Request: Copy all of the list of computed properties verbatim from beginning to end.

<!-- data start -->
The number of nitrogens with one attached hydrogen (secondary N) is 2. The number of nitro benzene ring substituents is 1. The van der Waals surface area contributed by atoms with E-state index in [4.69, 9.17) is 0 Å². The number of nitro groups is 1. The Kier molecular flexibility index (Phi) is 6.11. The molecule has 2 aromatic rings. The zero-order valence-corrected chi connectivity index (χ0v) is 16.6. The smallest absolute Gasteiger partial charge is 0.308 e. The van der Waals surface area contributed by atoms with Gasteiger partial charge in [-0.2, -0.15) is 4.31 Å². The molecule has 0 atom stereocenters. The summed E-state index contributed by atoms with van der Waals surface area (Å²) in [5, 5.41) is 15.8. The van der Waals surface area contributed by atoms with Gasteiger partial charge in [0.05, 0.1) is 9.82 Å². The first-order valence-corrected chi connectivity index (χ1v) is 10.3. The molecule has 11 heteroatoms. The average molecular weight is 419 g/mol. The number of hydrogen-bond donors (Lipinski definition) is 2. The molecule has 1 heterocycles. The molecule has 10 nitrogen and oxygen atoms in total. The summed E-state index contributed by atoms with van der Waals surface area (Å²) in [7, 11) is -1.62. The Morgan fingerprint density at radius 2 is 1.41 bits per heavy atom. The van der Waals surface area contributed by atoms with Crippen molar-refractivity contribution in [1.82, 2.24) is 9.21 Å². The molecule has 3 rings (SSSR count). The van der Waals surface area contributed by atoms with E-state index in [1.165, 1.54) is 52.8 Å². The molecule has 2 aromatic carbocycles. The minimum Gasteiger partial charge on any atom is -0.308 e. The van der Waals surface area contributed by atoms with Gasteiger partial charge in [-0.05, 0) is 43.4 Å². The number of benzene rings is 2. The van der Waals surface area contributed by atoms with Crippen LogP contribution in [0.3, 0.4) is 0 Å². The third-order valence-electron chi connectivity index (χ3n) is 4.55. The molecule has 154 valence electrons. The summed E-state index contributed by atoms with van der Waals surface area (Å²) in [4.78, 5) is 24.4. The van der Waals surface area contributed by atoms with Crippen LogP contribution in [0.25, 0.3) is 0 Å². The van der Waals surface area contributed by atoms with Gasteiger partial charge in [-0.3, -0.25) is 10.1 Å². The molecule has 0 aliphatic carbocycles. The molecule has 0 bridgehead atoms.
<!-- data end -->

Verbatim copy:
The number of nitrogens with one attached hydrogen (secondary N) is 2. The number of nitro benzene ring substituents is 1. The van der Waals surface area contributed by atoms with E-state index in [4.69, 9.17) is 0 Å². The number of nitro groups is 1. The Kier molecular flexibility index (Phi) is 6.11. The molecule has 2 aromatic rings. The zero-order valence-corrected chi connectivity index (χ0v) is 16.6. The smallest absolute Gasteiger partial charge is 0.308 e. The van der Waals surface area contributed by atoms with Gasteiger partial charge in [-0.2, -0.15) is 4.31 Å². The molecule has 0 atom stereocenters. The summed E-state index contributed by atoms with van der Waals surface area (Å²) in [5, 5.41) is 15.8. The van der Waals surface area contributed by atoms with Gasteiger partial charge in [0.05, 0.1) is 9.82 Å². The first-order valence-corrected chi connectivity index (χ1v) is 10.3. The molecule has 11 heteroatoms. The average molecular weight is 419 g/mol. The number of hydrogen-bond donors (Lipinski definition) is 2. The molecule has 1 heterocycles. The molecule has 10 nitrogen and oxygen atoms in total. The summed E-state index contributed by atoms with van der Waals surface area (Å²) in [7, 11) is -1.62. The Morgan fingerprint density at radius 2 is 1.41 bits per heavy atom. The van der Waals surface area contributed by atoms with Crippen molar-refractivity contribution in [1.82, 2.24) is 9.21 Å². The molecule has 3 rings (SSSR count). The van der Waals surface area contributed by atoms with E-state index in [1.165, 1.54) is 52.8 Å². The molecule has 2 aromatic carbocycles. The minimum Gasteiger partial charge on any atom is -0.308 e. The van der Waals surface area contributed by atoms with Gasteiger partial charge in [-0.05, 0) is 43.4 Å². The number of benzene rings is 2. The van der Waals surface area contributed by atoms with Crippen LogP contribution in [0.3, 0.4) is 0 Å². The third-order valence-electron chi connectivity index (χ3n) is 4.55. The molecule has 154 valence electrons. The summed E-state index contributed by atoms with van der Waals surface area (Å²) in [4.78, 5) is 24.4. The van der Waals surface area contributed by atoms with Crippen LogP contribution in [0.25, 0.3) is 0 Å². The van der Waals surface area contributed by atoms with Gasteiger partial charge in [-0.3, -0.25) is 10.1 Å². The molecule has 0 aliphatic carbocycles. The molecule has 0 bridgehead atoms.